Investigators focused on the motivation and inspiration of the bombing sequela.
The main suspect in this weekend’s bombing in New York and New Jersey, ahmad khan rahami, was captured and injured yesterday. Investigators are now focusing on his possible motives. They were also curious about his international travels. Let’s talk more to NPR’s Dina temple-raston. Good morning, dina.
DINA temple-raston, wired: good morning.
Edward green: so after a very tense weekend, I mean, it’s over. There were a lot of plays in linden, New Jersey yesterday. It sounded like.
TEMPLE-RASTON: yes, the police had a dramatic shootout and two police officers were injured. Rahami was taken to a hospital in New Jersey to treat his gunshot wounds. He was arrested yesterday morning on suspicion of trying to kill a policeman in a New Jersey bar where he was found guilty of killing five people.
Edward green: he’s snoozing at the door. I guess they woke him up, ready to start – and started firing at them.
Templeton: he just pulled out a gun and immediately punched a policeman into his stomach. He had a bulletproof vest, so – the cop – so he wasn’t hurt too much. Now, officials are questioning his brother and his father to see if they can light up anything that might inspire him, or whether they helped him in some way.
Greene: New York mayor Bill DE Blasio says it’s a terrorist act, and I mean it’s the language — it certainly gets people’s attention. Do officials think there are groups behind it? Is he alone, or is he with his family? What do they know so far?
TEMPLE-RASTON: there are some interesting clues that the police and fbi are following. First, a note was found in a plastic bag covered with pressure bombs that failed to take off in Manhattan. It was the twenty-seventh street, and a bomb exploded four blocks on Saturday night, injuring dozens of people.
Edward green: yes.
TEMPLE-RASTON: in that picture, they found the Boston marathon bomber. And investigators are looking for patterns to see if Rahami might share an ideology with a Boston bomber as a parody attack.
Edward green: I spoke to you yesterday about the Boston marathon bomb – pressure cooker and what you described. I mean, are there any other similarities between these attacks and what happened in Boston?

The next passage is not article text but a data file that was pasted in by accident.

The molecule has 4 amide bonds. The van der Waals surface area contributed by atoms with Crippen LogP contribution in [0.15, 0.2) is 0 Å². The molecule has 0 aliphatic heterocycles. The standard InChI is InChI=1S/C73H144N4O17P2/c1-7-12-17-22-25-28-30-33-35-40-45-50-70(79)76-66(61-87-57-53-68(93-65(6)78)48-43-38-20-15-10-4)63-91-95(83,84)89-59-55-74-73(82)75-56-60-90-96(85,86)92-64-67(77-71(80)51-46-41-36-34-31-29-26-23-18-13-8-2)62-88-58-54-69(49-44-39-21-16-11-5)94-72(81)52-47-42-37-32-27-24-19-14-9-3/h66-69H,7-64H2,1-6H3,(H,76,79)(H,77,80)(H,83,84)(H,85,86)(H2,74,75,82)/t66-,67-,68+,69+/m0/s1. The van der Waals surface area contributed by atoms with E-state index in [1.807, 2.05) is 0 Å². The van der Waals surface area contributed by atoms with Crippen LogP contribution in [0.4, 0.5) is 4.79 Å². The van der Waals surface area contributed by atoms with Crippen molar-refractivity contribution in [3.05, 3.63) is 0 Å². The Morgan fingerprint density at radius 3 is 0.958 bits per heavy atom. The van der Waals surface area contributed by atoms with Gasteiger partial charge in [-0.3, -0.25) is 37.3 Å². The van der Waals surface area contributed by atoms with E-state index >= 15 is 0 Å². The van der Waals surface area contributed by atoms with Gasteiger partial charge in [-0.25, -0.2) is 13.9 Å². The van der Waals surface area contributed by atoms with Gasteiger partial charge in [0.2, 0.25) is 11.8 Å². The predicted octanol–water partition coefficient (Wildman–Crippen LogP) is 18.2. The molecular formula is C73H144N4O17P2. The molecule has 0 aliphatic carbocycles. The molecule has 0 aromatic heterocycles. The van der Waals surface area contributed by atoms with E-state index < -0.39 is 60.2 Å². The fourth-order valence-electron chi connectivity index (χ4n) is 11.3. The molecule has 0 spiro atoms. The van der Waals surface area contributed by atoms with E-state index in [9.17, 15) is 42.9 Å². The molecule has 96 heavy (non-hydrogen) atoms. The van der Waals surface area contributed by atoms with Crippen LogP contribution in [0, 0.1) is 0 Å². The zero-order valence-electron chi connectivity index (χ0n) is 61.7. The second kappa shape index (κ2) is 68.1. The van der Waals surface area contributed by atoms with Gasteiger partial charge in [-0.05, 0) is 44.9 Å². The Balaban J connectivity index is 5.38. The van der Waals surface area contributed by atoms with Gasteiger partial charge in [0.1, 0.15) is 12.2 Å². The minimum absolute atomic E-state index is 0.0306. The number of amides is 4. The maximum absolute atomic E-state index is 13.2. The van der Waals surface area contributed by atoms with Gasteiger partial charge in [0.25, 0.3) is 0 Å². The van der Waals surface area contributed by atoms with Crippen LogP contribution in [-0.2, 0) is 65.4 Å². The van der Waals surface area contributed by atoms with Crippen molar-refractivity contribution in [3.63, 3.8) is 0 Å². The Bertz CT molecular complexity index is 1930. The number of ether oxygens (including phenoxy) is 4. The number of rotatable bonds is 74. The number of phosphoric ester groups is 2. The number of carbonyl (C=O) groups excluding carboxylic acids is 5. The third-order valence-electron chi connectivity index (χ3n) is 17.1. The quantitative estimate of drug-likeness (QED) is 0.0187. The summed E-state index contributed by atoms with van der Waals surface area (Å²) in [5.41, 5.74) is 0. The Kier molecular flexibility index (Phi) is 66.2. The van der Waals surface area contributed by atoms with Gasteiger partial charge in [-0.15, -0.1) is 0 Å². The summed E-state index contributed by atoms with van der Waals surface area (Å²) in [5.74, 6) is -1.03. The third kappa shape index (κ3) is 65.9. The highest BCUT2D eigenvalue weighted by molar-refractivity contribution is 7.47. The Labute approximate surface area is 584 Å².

Temple-raston: yes. It goes well beyond equipment. Rahami suspects that the pressure bombs are more powerful than the Boston bombs. It has a more complicated detonator and launch system. But Rahami’s personal story reveals similarities. He is an afghan-american, often returning to Afghanistan and Pakistan.
He spent a lot of time – a lot of time in places with violent islamic groups. You may recall that the older brother, Tamerlan Tsarnaev, had returned to dagestan in the Boston bombing.
Edward green: yes.
TEMPLE-RASTON: this is Russia in the southernmost province of the country. Then he returned to the United States after a period of time to try to fight there. Rahami seems to have spent nearly a year in Quetta, a city on the border between Pakistan and Afghanistan. This is where the Afghan taliban ruling council or the shura council is located. Al qaeda also exists there. And he spent some time in Karachi, Pakistan, where the taliban have a huge presence. So the investigators haven’t made any conclusions about this or his motives, but clearly these trips are a priority area.
Temple-raston: that’s true. The investigators have not yet found conclusive evidence that he did so, but they told me that the bombs he made were too complex, so they might need some kind of training. I mean, his equipment actually went out, which means some practice. I mean, they could be pressure cookers, but this is a similar place to Boston. There is something puzzling about the case.
You know, why did he choose his goals? In the 2010 times square bomber, who trained in Pakistan, he chose times square because of its symbolism. But what does it mean to be a symbol of the hutongs on the 23rd street?
Edward green: yes.
TEMPLE-RASTON: one of Rahami’s goals? So they try to connect all of these things together, trying to figure out what motivates him, and who he might be associated with.
Edward green: well, try to learn as much as you can from NPR’s dina temple-raston. Thank you very much, dina.
Temple-raston: you’re welcome.